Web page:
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Business

Philip Morris takes cigarette alternative to South Korea

IQOS device embraced in Japan may challenge KT&G

Philip Morris’ IQOS stores in Japan bear resemblance to those of Apple.

LONDON - IQOS, the high-tech alternative to cigarettes produced by U.S. tobacco company Philip Morris International, has been embraced most warmly by Japan among the 25 global markets where it is sold. Now the company will see whether smokers in neighboring South Korea are just as adventurous.

PMI announced Wednesday that it will start selling iQOS devices, which heat rather than burn tobacco which is packed into what resemble mini cigarettes, at two company stores in Seoul on May 27. The rollout will expand to CU convenience stores and other outlets beginning June 5.

IQOS is critical for PMI as it tries to counter tightening anti-smoking legislation and falling smoking rates around the world. By 2020, PMI hopes to generate up to $1.2 billion a year in earnings from smoke-free products such as IQOS though many Asian governments have been moving to restrict sales of new-generation devices.

The iQOS tobacco-heating-system from Philip Morris

Japan, the only Asian market where iQOS has been put on sale, accounted for 93.5% of company shipments of the HeatStick tobacco rolls that go into the device during the January-March quarter. HeatSticks in turn now have an 8.8% share of the Japanese market for tobacco products. IQOS had its global debut in Nagoya in 2014.

South Korea accounts for about 2% of PMI's global sales and shares many characteristics with the Japanese market. "We believe iQOS has the potential to be as successful in Korea as it's been in Japan," said Ilwoo Chong, head of PMI's South Korean arm.

Financial analysts are more cautious. UBS analyst Jennifer Han noted that South Korea's legal classification of iQOS will restrict public usage to in designated smoking areas. Regulations in Japan are far looser, allowing iQOS use in restaurants and on the street.

In a survey of 1,100 Japanese iQOS users by UBS, most respondents said the main reason they had switched away from cigarettes was to stop tobacco smoke and smells from bothering other people. Han concluded this is "a cultural orientation [that]... may not necessarily pertain to Korea."

Challenging incumbents

Morgan Stanley analysts however suggest that iQOS could pose the same challenge to local tobacco market leader KT&G that it has to Japan Tobacco. In 2016, cigarette sales volume fell 4.7% in Japan, according to estimates by Berenberg, a bank.

Morgan Stanley noted that constraints on the supply of HeatSticks, to be branded as HEETS in South Korea, which have limited sales in Japan "will have been resolved before the Korean launch, while awareness should be higher." PMI officials say they are on track to raise annual HeatStick production capacity this year from 15 billion sticks to 50 billion.

KT&G and Japan Tobacco are both former state monopolies that still dominate their local markets, with PMI in second place in both cases. At the end of 2016, KT&G had a market share of 59% versus 20% for PMI.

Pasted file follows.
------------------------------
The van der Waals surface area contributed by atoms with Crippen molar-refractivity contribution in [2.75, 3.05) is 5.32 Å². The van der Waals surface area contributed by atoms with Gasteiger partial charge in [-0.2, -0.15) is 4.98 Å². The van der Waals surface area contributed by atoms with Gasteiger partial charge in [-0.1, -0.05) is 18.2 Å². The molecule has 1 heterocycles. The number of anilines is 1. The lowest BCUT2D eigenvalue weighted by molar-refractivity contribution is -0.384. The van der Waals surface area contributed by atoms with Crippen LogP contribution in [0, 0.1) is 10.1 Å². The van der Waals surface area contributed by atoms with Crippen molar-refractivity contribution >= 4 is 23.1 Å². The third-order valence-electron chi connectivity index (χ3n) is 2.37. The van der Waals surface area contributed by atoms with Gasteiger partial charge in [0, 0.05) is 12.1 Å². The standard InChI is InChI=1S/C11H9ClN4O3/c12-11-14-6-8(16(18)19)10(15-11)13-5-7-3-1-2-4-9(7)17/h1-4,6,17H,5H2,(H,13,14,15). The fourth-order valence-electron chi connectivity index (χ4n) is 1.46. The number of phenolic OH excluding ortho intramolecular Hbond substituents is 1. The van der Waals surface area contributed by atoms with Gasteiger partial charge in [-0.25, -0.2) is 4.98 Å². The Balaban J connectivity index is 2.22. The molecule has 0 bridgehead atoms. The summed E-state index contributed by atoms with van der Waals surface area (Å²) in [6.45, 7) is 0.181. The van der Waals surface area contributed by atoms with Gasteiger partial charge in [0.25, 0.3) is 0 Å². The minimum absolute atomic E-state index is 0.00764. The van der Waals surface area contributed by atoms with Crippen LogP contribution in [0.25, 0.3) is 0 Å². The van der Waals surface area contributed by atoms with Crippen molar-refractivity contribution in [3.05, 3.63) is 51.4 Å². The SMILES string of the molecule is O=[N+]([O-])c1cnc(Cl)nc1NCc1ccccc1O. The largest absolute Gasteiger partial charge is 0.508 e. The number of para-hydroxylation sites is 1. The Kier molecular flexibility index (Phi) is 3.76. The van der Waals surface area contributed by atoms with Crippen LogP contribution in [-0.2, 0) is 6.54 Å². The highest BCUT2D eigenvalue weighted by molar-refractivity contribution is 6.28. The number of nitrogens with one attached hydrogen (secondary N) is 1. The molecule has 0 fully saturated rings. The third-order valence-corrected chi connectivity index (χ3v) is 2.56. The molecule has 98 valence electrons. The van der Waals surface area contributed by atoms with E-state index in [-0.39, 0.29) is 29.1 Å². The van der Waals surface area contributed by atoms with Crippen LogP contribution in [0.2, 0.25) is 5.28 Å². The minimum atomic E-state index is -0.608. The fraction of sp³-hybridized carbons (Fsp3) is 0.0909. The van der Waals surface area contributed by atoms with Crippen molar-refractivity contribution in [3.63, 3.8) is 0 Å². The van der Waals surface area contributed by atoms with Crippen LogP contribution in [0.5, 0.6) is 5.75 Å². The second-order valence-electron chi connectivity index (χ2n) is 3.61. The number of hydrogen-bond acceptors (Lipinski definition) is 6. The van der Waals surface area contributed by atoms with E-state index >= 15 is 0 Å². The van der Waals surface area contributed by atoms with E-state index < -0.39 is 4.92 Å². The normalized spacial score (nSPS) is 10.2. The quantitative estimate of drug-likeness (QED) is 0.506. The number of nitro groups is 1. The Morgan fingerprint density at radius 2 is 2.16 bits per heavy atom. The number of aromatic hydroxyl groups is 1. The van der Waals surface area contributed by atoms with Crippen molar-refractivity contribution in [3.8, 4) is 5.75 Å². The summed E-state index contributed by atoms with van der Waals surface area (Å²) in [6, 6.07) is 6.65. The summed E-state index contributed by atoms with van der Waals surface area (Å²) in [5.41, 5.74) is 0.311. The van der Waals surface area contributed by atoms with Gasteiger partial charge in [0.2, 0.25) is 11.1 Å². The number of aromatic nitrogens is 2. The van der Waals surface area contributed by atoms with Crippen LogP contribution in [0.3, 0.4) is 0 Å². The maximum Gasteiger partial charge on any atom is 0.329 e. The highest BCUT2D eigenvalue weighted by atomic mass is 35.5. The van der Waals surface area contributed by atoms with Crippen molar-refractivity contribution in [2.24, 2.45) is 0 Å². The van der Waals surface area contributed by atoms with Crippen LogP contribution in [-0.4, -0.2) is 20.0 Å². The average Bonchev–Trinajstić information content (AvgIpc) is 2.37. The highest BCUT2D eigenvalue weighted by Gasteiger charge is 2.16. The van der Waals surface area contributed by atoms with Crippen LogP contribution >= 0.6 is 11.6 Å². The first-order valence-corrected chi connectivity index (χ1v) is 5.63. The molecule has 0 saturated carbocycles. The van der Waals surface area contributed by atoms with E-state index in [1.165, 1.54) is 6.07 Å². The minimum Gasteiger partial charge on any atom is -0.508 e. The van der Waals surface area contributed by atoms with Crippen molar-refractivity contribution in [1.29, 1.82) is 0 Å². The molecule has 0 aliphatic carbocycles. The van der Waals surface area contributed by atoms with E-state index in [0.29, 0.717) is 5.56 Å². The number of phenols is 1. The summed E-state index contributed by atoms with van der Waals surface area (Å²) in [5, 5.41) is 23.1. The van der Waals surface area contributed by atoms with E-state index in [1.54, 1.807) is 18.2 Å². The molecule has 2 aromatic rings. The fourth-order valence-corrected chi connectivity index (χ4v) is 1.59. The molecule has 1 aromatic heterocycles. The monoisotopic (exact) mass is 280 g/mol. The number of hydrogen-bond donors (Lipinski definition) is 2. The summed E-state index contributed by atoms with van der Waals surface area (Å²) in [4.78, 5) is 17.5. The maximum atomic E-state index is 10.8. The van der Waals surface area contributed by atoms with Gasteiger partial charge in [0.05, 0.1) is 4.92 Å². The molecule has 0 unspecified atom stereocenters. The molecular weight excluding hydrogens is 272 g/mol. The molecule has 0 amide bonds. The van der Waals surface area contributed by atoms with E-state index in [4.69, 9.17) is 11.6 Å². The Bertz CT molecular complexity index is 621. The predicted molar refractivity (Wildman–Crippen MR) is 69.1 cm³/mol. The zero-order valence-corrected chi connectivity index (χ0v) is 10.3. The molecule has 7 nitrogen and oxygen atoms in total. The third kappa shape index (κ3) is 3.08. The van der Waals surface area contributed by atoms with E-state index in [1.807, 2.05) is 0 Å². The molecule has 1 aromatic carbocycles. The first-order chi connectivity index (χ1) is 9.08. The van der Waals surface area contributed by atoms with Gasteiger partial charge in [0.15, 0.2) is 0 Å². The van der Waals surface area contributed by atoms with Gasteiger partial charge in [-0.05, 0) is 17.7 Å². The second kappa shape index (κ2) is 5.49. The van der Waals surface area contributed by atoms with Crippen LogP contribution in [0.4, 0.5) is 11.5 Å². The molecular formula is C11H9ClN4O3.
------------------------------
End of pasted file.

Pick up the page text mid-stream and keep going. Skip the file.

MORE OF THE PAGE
KT&G and Japan Tobacco have been slow to respond to the challenge of next-generation tobacco products. Japan Tobacco plans to launch Ploom Tech, its own tobacco-heating device, in June. KT&G recently said it would observe consumers' reaction to iQOS before launching its own product.

KT&G posted a 0.6% rise in operating profits on an 8% improvement in revenues during the first quarter. Its shares have underperformed the local Kospi benchmark stock index, rising only 2.5% this year against a 13.3% gain for the Kospi.

KT&G management said in an earnings call that they expected iQOS to take off more slowly in South Korea than in Japan because consumers already have access to e-cigarettes, devices that produce vapor from nicotine-laced fluids. According to the South Korean Ministry of Health and Welfare, about 7% of adult males are "vapers." Such devices are effectively banned in Japan where they are classified as pharmaceutical products.

Japan and South Korea both have very high smoking rates and a preference for low-tar brands, which may accelerate the shift to potentially less harmful alternatives. Morgan Stanley estimates that ultra-low tar cigarettes have a penetration rate of more than 50% in South Korea and 39% in Japan.

South Korea has a high proportion of males who smoke, at 42%, which has been partly attributed to the country's compulsory two-year military service. The government has stepped up its anti-smoking campaign with a target of reducing the overall smoking rate by 2020 from 39.3% to the average 29% of members of the Organization for Economic Cooperation and Development.

In 2015, South Korea imposed a 120% tax increase on cigarettes, helping push up the average price of a cigarette pack to 4,500 won ($4.02) from 2,500 won and driving many smokers to try e-cigarettes, which were not affected by the tax change. The county also introduced graphic warnings on cigarette packaging at the end of last year.

Packs of HEETS will need to display labels that highlight nicotine addiction risks too. PMI said it will sell HEETS for 4,300 won per pack, about 200 won less than a pack of the company's Marlboro cigarettes. "We're confident many will make the switch to iQOS," Chong said.

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